Oct 09, 2018
By: Sergey Gorbunov
A Verifiable Random Function (VRF) is a cryptographic primitive that maps inputs to verifiable pseudorandom outputs. VRFs were Introduced by Micali (founder of Algorand), Rabin, and Vadhan in ’99. Today the primitive is used in various cryptographic schemes, protocols, and systems.
Algorand pioneered the use of VRF to perform secret cryptographic sortition to select committees to run the consensus protocol. This allows the Algorand blockchain to achieve the scale and performance necessary to support millions of users. By now, other blockchain projects are using the idea in the consensus protocols to perform leader or committee selection.
In this blog, we will cover the basics of VRF; discuss how its key properties allow for unique and secure committee selection in the Algorand blockchain, and expand on the specific VRF we chose to implement at Algorand.
A VRF is a triple of algorithms Keygen, Evaluate, and Verify.
Informally, for a fixed key-pair and an inputX, a VRF produces a unique pseudorandom verifiable output.
It is interesting to note that while VRF is similar to a signature scheme, it has crucial distinctions:
a) in a signature scheme, many possible valid signatures may exist for a given input, and
b) signatures are unpredictable overall, but some of the signature bits may be highly predictable. VRF outputs satisfy a stronger pseudo-randomness property.
Recall that at the core of the Algorand Blockchain is a fast Byzantine Agreement protocol. However, the agreement is not performed between all users in the network. Instead, it is confined to a small randomly chosen committee of users for each round.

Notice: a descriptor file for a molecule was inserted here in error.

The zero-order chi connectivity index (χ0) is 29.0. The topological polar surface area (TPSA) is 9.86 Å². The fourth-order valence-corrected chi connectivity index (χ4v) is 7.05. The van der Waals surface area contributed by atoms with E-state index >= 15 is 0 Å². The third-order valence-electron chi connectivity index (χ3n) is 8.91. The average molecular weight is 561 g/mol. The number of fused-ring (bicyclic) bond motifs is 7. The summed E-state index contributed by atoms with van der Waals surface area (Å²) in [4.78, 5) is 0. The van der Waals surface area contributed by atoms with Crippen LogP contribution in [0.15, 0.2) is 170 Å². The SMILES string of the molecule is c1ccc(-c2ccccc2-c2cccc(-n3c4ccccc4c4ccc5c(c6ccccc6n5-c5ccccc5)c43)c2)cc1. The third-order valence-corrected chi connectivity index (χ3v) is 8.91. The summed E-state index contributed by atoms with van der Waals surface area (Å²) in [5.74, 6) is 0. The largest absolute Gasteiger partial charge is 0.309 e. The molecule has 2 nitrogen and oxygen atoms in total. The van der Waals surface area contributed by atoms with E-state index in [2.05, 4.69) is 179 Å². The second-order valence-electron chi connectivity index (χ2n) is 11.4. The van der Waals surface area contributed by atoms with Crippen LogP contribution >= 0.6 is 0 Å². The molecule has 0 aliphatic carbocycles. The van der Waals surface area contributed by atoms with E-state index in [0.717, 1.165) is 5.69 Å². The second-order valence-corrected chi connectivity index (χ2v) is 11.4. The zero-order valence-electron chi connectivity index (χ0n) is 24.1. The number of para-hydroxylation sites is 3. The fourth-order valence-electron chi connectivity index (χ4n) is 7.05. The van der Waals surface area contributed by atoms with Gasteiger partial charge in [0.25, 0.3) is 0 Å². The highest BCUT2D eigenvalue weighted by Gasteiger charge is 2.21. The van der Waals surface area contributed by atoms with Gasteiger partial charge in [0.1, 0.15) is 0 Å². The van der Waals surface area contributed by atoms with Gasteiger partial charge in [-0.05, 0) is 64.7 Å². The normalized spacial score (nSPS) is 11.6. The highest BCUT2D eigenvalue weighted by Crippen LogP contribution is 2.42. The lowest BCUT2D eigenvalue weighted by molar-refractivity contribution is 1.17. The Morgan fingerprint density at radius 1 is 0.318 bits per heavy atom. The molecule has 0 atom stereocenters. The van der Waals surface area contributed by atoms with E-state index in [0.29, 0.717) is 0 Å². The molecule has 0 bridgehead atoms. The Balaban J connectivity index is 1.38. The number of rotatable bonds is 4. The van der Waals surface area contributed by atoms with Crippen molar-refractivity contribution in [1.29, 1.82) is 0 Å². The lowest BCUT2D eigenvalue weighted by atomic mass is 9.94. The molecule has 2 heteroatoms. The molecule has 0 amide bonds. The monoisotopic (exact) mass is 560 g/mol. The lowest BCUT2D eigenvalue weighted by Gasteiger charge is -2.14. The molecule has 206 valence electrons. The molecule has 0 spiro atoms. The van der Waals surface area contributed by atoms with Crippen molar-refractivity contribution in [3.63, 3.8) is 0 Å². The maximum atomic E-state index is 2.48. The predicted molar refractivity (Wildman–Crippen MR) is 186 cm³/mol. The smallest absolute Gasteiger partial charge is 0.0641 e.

Now, each user in the Algorand network holds a secret key SK, while her verification key VK is publicly known to everyone. Each user participating in the Algorand network wants to decide if she should be in the committee to run Byzantine Agreement for block r, she needs to do the following:
If the above check passes, then the user holds a proof consisting of values (Y, ⍴) which validates their committee membership for block r. Given (Y, ⍴) and the user’s verification key VK, anyone can verify that Y is a valid unique output and that it falls within a desired range (hence, validating that the user holding VK was indeed chosen to serve on the committee for block r).
Further notes worth addressing:
Algorand is committed to true decentralization. Hence, we believe it is important to allow anyone to audit our core code, report issues, and propose changes.
Today we are happy to announce the open-source version of our VRF implementation. We forked the widely popular libsodium cryptographic library and extended it with our implementation.
We chose to implement the VRF which is currently undergoing standardization, by Sharon Goldberg, Moni Naor, Dimitris Papadopoulos, Leonid Reyzin, and Jan Včelák.
Standardization of cryptographic primitives is just as important as open-source deployment in allowing third parties to discuss and agree on specifics of their implementations details.
Please take a look and let us know what you think!